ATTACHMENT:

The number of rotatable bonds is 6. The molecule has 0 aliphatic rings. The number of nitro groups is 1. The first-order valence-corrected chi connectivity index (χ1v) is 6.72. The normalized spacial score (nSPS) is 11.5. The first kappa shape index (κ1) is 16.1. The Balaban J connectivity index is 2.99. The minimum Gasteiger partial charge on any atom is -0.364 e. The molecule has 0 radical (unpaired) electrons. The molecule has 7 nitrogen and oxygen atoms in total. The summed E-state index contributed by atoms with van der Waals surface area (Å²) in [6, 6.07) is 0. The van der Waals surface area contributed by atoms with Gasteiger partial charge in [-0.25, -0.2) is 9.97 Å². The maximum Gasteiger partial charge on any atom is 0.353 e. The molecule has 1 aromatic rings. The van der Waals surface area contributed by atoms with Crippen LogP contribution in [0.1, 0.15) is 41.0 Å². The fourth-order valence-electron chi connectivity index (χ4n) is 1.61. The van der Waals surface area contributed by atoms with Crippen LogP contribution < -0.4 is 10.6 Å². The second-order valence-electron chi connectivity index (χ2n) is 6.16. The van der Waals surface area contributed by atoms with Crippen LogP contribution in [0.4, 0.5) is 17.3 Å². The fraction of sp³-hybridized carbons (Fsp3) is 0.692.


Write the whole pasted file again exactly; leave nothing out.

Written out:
The number of rotatable bonds is 6. The molecule has 0 aliphatic rings. The number of nitro groups is 1. The first-order valence-corrected chi connectivity index (χ1v) is 6.72. The normalized spacial score (nSPS) is 11.5. The first kappa shape index (κ1) is 16.1. The Balaban J connectivity index is 2.99. The minimum Gasteiger partial charge on any atom is -0.364 e. The molecule has 0 radical (unpaired) electrons. The molecule has 7 nitrogen and oxygen atoms in total. The summed E-state index contributed by atoms with van der Waals surface area (Å²) in [6, 6.07) is 0. The van der Waals surface area contributed by atoms with Gasteiger partial charge in [-0.25, -0.2) is 9.97 Å². The maximum Gasteiger partial charge on any atom is 0.353 e. The molecule has 1 aromatic rings. The van der Waals surface area contributed by atoms with Crippen LogP contribution in [0.1, 0.15) is 41.0 Å². The fourth-order valence-electron chi connectivity index (χ4n) is 1.61. The van der Waals surface area contributed by atoms with Crippen LogP contribution < -0.4 is 10.6 Å². The second-order valence-electron chi connectivity index (χ2n) is 6.16. The van der Waals surface area contributed by atoms with Crippen LogP contribution in [0.4, 0.5) is 17.3 Å². The fraction of sp³-hybridized carbons (Fsp3) is 0.692.